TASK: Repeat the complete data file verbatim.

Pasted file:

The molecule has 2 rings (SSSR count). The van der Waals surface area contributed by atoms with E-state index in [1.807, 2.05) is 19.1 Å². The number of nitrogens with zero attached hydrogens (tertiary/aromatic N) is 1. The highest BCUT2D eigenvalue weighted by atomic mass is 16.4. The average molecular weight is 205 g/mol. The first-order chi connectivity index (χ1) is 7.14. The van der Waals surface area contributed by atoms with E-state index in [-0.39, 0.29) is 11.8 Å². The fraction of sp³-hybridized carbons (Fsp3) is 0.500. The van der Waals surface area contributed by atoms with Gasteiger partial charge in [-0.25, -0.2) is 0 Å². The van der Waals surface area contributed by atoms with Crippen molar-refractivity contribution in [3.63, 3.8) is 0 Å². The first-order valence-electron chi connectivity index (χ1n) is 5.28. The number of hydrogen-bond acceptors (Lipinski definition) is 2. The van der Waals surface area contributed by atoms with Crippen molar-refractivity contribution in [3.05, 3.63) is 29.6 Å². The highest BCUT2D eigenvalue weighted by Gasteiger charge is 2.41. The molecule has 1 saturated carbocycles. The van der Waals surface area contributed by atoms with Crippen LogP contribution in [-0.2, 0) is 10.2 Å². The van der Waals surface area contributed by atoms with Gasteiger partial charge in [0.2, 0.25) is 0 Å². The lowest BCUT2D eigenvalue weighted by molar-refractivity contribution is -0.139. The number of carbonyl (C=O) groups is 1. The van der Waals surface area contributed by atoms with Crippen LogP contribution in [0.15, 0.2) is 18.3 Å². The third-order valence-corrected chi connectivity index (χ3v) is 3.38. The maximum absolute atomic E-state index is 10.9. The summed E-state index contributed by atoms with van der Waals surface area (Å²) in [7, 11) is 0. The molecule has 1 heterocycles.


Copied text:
The molecule has 2 rings (SSSR count). The van der Waals surface area contributed by atoms with E-state index in [1.807, 2.05) is 19.1 Å². The number of nitrogens with zero attached hydrogens (tertiary/aromatic N) is 1. The highest BCUT2D eigenvalue weighted by atomic mass is 16.4. The average molecular weight is 205 g/mol. The first-order chi connectivity index (χ1) is 7.14. The van der Waals surface area contributed by atoms with E-state index in [-0.39, 0.29) is 11.8 Å². The fraction of sp³-hybridized carbons (Fsp3) is 0.500. The van der Waals surface area contributed by atoms with Gasteiger partial charge in [-0.25, -0.2) is 0 Å². The van der Waals surface area contributed by atoms with Crippen molar-refractivity contribution in [3.63, 3.8) is 0 Å². The first-order valence-electron chi connectivity index (χ1n) is 5.28. The number of hydrogen-bond acceptors (Lipinski definition) is 2. The van der Waals surface area contributed by atoms with Crippen molar-refractivity contribution in [3.05, 3.63) is 29.6 Å². The highest BCUT2D eigenvalue weighted by Gasteiger charge is 2.41. The molecule has 1 saturated carbocycles. The van der Waals surface area contributed by atoms with Crippen LogP contribution in [-0.2, 0) is 10.2 Å². The van der Waals surface area contributed by atoms with Gasteiger partial charge in [0.2, 0.25) is 0 Å². The lowest BCUT2D eigenvalue weighted by molar-refractivity contribution is -0.139. The number of carbonyl (C=O) groups is 1. The van der Waals surface area contributed by atoms with Crippen LogP contribution in [0.15, 0.2) is 18.3 Å². The third-order valence-corrected chi connectivity index (χ3v) is 3.38. The maximum absolute atomic E-state index is 10.9. The summed E-state index contributed by atoms with van der Waals surface area (Å²) in [7, 11) is 0. The molecule has 1 heterocycles.